Perceptions of leadership expectations on the Blackfeet Reservation (Montana)

Lester III R. Johnson
College of Education and Human Sciences, University of Montana
June, 2005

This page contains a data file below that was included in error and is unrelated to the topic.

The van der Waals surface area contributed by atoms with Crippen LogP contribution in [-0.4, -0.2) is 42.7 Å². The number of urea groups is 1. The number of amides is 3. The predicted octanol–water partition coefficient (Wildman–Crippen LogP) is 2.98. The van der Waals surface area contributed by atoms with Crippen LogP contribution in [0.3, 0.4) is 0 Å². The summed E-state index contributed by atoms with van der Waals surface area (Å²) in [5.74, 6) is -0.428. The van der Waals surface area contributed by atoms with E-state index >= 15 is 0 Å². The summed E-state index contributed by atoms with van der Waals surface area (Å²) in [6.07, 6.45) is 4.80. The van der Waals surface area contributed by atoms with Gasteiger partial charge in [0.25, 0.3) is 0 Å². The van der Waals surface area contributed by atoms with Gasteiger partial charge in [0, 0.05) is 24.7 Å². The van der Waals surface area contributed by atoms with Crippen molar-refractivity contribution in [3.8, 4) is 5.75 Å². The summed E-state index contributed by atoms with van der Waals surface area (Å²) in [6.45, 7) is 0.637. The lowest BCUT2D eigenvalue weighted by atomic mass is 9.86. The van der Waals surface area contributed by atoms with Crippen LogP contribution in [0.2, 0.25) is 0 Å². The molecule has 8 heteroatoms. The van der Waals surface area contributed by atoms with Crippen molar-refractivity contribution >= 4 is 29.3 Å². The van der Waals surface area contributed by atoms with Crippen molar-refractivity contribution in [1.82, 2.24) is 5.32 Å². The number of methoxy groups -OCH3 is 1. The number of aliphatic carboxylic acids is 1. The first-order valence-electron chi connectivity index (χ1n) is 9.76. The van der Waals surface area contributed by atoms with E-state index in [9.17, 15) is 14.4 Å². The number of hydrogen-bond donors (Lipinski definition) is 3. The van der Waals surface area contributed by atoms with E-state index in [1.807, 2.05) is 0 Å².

This dissertation was motivated by a challenge in leadership based upon a potentially conflicting interaction among leadership expectations of three separate governments on the Blackfeet Reservation in north central Montana. A questionnaire was generated from the review of the ethnographic, historical and research literature pertaining to the perceptions of leadership expectations of the Blackfeet people, as well as the data collected from purposefully selected tribal leaders and a review of western leadership expectations. The population for this study included all administrators who by virtue of their position have access to perceptions of leadership expectations of their organizational entities. Sixty purposefully selected leaders from these administrators was the total sample for this research. Twenty came from each of the three identified organizational entities: Blackfeet Tribal, Federal government of the United States of America, and the State of Montana. Results of the study concluded that although the sample size was not robust to the assumptions necessary to meet the a priori conditions of a bivariate analysis using the chi square test, the percentages calculated from the frequency distribution were not compromised by the lack of reportable p-values and were used to analyze the problem of a crisis in leadership on the Blackfeet Reservation. The frequencies, their distributions, weight of importance, magnitude of differences in expectations, their commonalties as well as differences for tribe, federal, and state comparisons allowed for conclusions important to establishing a base upon which to build mutual leadership expectations while at the same time, provide a basis for respecting mutual cultural differences. Recommendations included the need for enhancing communication among entities as a basis for initiating change. Recognizing the differences in where leaders take their direction for expectations is important. Aligning organizations by identified strengths when working together is a key for mitigating conflict of leadership expectations on the Blackfeet Reservation. Implications for further research include expanding sample size for further research to include leadership study on other Indian reservations, formalize research procedures, and expanding qualitative aspect of research.